While many Americans were rightfully outraged and scandalised by the hysterical demands of our petty sovereign, as a scholar of Chinese politics, I had an uncanny moment of déjà-vu. In my book on the aftermath of the 2008 Sichuan earthquake, I wrote about how Chinese Communist Party officials demanded gratitude from the disaster victims and even launched gratitude education campaigns in the earthquake zone (Sorace 2017). In May 2018, the tenth anniversary of the earthquake was celebrated as a ‘day of gratitude’ (感恩日).

More recently, on 7 March 2020, the newly appointed Wuhan Communist Party secretary Wang Zhonglin encouraged local residents embarking on their third month of quarantine to ‘carry out gratitude education among the citizens of the whole city, so that they thank the General Secretary [Xi Jinping], thank the Chinese Communist Party, heed the Party, walk with the Party, and create positive energy’—a demand that met with outrage and ridicule and was swiftly removed from the municipal government’s official WeChat page (Bandurski 2020).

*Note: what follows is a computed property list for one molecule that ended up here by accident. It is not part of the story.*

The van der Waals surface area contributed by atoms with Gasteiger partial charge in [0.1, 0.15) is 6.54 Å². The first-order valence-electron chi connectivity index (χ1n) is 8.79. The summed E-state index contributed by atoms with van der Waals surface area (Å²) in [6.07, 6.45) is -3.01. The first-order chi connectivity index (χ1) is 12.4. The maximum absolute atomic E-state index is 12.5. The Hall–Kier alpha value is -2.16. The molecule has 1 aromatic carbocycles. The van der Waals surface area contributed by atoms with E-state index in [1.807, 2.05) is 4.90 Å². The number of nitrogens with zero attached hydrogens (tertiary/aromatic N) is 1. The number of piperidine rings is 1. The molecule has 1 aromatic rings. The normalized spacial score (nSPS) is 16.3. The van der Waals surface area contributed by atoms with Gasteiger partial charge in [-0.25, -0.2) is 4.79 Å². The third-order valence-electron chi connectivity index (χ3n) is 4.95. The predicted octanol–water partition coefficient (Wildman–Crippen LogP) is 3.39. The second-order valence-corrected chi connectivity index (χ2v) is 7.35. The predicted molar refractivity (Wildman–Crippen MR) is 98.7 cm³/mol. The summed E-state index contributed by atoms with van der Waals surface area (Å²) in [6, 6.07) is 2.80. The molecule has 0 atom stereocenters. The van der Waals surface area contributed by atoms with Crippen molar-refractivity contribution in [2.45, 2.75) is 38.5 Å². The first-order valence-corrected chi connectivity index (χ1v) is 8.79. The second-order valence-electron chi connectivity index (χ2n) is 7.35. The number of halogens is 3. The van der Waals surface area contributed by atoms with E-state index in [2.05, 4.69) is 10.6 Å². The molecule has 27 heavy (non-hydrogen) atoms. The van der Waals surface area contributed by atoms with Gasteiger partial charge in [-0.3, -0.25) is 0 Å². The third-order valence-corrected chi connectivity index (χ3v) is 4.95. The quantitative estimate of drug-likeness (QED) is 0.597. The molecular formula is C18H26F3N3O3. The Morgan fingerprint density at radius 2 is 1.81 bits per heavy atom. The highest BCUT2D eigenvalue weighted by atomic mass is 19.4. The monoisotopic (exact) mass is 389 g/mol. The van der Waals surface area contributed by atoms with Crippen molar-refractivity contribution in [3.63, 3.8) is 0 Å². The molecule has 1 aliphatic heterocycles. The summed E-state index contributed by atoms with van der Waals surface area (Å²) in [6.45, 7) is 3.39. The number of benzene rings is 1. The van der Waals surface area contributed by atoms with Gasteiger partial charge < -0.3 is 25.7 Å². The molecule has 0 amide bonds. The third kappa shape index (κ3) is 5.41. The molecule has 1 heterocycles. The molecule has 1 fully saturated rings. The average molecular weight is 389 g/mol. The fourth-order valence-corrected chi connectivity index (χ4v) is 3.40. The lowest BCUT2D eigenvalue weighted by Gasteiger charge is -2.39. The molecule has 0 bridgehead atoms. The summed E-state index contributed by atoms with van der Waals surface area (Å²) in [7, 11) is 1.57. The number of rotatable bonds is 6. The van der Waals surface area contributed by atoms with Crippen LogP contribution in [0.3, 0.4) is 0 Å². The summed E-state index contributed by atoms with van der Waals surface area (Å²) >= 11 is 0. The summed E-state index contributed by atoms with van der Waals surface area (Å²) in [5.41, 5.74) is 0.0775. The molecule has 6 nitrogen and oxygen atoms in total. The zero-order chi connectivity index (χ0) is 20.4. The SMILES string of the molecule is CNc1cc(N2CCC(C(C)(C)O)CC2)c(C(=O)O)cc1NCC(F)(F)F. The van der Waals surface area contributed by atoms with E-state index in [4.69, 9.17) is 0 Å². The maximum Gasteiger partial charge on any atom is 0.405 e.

China’s demand for gratitude and recognition for its ‘heroic steps to fight the virus’ (Wong and Mozur 2020) and aid to foreign countries that are in dire need of medical equipment has also become a new feature of Chinese soft power and global diplomacy (Repnikova 2020). In some cases, China’s plea for gratitude has been requited, in scenes such as when ‘the Serbian president kissed the Chinese flag as he welcomed a shipment of medical supplies on the tarmac’ (Allen-Ebrahimian 2020). In others, it has caused alarm and furthered anti-China sentiment (Erlanger 2020).

The US government urges Americans to think of so-called Communist China as the antithesis of the United States. It seems to be the one thing the Democratic and Republican parties can agree on, especially as the 2020 presidential election promises to be a spectacle of cockfighting over who is tougher on China (Beinart 2020). But perhaps this discussion of gratitude can provide an occasion to consider the irrationality and absurdity of what we accept as normal in mainstream political discourse. For starters, why, in the midst of this unprecedented political, economic, epistemic, and health crisis, are both of the world’s superpowers demanding gratitude?

Popular Sovereignty